The view that images have a life of their own is a well-known vitalist projection (Hans Belting, WJT Mitchell). I extend the trope of the living painting to a systemic order of aliveness, one that emphasises painting’s becoming within a vital open system through Beth Dempster’s (2000) concept of sympoiesis. With that in mind I ask: ‘How might the metaphor of the poietic work extend to that of the living planet?’ My conceptualisation of sympoietic painting makes a case for the saving of image life and planetary life by entwining the affective and sensible. I explore how vital formations that arise by way of webs and affinities fit into a sympoietic system of understanding artistic creation and are a powerful form of nonhuman address.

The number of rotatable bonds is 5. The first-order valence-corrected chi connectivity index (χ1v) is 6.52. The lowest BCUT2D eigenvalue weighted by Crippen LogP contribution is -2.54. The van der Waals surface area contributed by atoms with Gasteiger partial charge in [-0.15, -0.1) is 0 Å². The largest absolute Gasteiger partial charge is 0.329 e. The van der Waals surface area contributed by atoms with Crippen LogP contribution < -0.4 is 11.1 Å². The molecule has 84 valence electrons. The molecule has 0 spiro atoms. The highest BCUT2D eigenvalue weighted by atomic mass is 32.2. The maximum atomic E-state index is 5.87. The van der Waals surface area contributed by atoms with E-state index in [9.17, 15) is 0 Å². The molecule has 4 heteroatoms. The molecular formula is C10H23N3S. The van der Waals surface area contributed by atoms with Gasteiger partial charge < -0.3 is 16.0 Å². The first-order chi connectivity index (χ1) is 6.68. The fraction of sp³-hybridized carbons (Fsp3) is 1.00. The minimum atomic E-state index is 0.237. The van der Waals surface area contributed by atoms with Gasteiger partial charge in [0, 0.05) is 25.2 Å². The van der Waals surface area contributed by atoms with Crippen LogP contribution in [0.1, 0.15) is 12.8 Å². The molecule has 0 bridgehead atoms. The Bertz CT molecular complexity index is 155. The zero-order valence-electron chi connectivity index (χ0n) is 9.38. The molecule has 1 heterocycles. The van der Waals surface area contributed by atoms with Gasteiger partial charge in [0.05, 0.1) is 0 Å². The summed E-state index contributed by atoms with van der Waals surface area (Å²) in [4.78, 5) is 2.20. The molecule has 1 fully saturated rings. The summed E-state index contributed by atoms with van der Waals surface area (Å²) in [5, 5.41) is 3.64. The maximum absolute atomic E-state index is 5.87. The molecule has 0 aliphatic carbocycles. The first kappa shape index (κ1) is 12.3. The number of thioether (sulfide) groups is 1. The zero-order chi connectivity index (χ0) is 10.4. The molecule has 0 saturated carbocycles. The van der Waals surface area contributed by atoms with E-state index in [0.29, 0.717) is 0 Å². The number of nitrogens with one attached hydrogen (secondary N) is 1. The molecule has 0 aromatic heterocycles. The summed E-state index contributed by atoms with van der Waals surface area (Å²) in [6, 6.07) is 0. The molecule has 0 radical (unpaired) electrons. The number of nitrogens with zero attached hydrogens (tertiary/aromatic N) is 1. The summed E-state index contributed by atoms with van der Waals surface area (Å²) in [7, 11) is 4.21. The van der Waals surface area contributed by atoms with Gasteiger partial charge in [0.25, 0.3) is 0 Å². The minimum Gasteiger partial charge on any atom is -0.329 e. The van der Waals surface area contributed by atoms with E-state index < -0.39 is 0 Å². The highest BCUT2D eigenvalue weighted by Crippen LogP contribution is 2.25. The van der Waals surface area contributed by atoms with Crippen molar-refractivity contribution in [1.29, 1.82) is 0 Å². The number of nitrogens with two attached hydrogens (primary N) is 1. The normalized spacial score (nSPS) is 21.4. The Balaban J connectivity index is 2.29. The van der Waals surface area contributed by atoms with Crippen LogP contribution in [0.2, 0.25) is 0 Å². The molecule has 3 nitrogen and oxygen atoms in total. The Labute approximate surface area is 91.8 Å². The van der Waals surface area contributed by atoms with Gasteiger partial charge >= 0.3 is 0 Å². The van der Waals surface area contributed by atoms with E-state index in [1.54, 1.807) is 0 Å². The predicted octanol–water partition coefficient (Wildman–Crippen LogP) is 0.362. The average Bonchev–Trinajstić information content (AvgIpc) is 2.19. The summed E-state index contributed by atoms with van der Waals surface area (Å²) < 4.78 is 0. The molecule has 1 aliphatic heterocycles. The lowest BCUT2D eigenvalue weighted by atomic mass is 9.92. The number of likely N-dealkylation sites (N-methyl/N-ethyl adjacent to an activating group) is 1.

Throughout the paper, I describe works from my Open Studio shown at the Queensland Art Gallery (10 October 2020 – 31 January 2021). The project presented a replication of my studio, expanded paintings and a curated exhibition of works from the institution’s collection, and hosted socially engaged events. Together they provided insight into my creative practice through structural and elective affinities. By working with affinities, I make affinelike formations that are enlivened through different painterly processes. In this paper I show how affinities are fundamental to sympoietic painting, and by evoking transformation and liveliness remind us that many species also form a fabric, one now contingent on a key human thread. I argue that affinities create bonds and relations that connect us to the sensing world and, by extension, sensible solutions.